Friday, April 16, 2010

My Anti-Cancer Sleep Plan (I'm yawning already...!)

As I sit here at 11.37 p.m., writing, nibbling on a square of dark chocolate and enjoying the peace and quiet of my hushed home, I know that getting regular, restorative sleep will be a formidable challenge for me - harder than exercising daily or eating healthily. Yet, only this morning, when I awoke grumpy and bleary-eyed after yet another late-night work session, I swore that something had to change, and fast.

Having spent the last few posts discussing the importance of sleep for cancer-prevention, it’s about time I stopped talking and started acting! So here’s my Sleep Plan for the remainder of the Anti-Cancer Challenge (330 days to go):  

  • I will sleep for seven hours each night. That seems realistic, and is “only” two more hours than I usually accord myself – I should be able to squeeze those out of my busy schedule!  If I still feel groggy on seven hours’ sleep, I will try to extend my sleep duration.
  • To make sure that I actually get these seven hours, I will count backwards from my planned wake-up time; thus, if the alarm is set for 6.25 a.m. (my usual weekday wake-up time), I have to switch off my light at 11.30 p.m. (Actually, that doesn’t sound quite as draconian as I had feared!)
  • I will give myself 60 minutes’ winding-down time before lights-out. This may include reading in bed for half an hour – nothing work-related, but instead, relaxing fiction or poetry to help me “get out of my head”.
  • Some of that winding-down time may also be spent jotting down any items on my small stuff” list so they don’t keep me up during the night.
  • I keep a Sleep Journal for the first few weeks to help me keep track of my sleep hygiene until my new betimes become a habit.
  • I will not check emails after dinner (last week an annoying email that arrived at 11 pm kept me up most of the night!); I can read or shop on-line when the kids are in bed, but I commit to switching off my computer at 10.30 p.m. at the latest.  
  • I will go straight to bed when I feel tired. Often, when I start to yawn of feel heavy-lidded, I override my body’s cues and push through the fatigue (frequently with the help of chocolate and bread…), making it doubly hard to get to sleep later.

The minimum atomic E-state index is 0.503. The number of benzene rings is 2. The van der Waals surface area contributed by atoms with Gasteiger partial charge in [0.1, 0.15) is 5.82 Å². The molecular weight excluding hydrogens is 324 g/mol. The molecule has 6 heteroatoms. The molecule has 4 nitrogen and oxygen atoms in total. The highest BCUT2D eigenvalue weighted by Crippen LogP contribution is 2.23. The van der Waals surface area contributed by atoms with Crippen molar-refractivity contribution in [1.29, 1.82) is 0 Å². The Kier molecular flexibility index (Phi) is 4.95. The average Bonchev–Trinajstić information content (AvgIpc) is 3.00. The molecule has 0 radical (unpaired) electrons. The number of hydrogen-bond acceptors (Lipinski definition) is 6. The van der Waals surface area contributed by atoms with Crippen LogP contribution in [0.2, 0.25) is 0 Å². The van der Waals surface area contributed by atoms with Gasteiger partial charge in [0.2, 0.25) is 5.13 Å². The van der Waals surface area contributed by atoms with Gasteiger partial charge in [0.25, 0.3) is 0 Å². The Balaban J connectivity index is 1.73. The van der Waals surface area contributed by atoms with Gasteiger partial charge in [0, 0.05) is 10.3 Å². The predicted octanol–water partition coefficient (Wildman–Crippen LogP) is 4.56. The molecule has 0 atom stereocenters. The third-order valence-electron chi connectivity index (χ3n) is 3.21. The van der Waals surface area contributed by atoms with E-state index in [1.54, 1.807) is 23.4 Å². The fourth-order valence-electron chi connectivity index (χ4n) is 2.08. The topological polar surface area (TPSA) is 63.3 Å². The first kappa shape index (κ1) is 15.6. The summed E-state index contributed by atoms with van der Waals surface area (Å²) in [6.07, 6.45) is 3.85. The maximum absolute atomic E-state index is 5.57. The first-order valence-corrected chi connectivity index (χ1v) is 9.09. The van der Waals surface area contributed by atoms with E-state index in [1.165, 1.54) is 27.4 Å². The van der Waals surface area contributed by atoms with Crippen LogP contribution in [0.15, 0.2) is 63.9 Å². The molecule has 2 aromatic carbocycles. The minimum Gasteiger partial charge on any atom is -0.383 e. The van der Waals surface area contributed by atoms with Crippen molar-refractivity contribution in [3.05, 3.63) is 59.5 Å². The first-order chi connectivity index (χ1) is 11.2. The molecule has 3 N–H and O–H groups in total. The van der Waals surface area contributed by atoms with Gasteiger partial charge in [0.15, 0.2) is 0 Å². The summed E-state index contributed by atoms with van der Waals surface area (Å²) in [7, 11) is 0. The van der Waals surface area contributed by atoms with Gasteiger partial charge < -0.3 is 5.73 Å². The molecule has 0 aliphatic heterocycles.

• I will spend 30-60 minutes daily under open skies and exposed to unfiltered daylight to stimulate adequate melatonin secretion at night (see this post). Outdoors activities such as gardening, exercising, playing with my kids or sitting on the terrace doing nothing (gasp!!) will feature more often in my otherwise house- and car-bound life.  
  • I will exercise daily. I don't know whether these is scientific proof that exercise promotes sleep, but I have noticed that it helps reduce my stress levels and shouldern tension, which may make me feel more relaxed when it’s time to go to bed.
  • I will avoid heavy meals in the evening, and when I drink wine, I will limit it to one glass (alcohol consumed before bedtime can distrupt sleep). 
  • I keep potentially sleep-disrupting stimulants and sugar to a minimum (no coffee after lunch).
  • If I am about to “fall off the wagon”, I remind myself that regular sleep allows me to be a happier, healthier woman with fewer wrinkles and stable weight, a more patient, energetic and resourceful mother and a congruent health practitioner who practices what she preaches.
  • And if I do stray occasionally, I won't lose sleep over it. Slips happen.
There – that should get me started! I'd love to hear how some of you make sure that you get the sleep you need - any suggestions?

Next week I will unveil my anti-cancer eating plan, the third cornerstone of the Anti-Cancer Challenge. Meanwhile, have a restful weekend!

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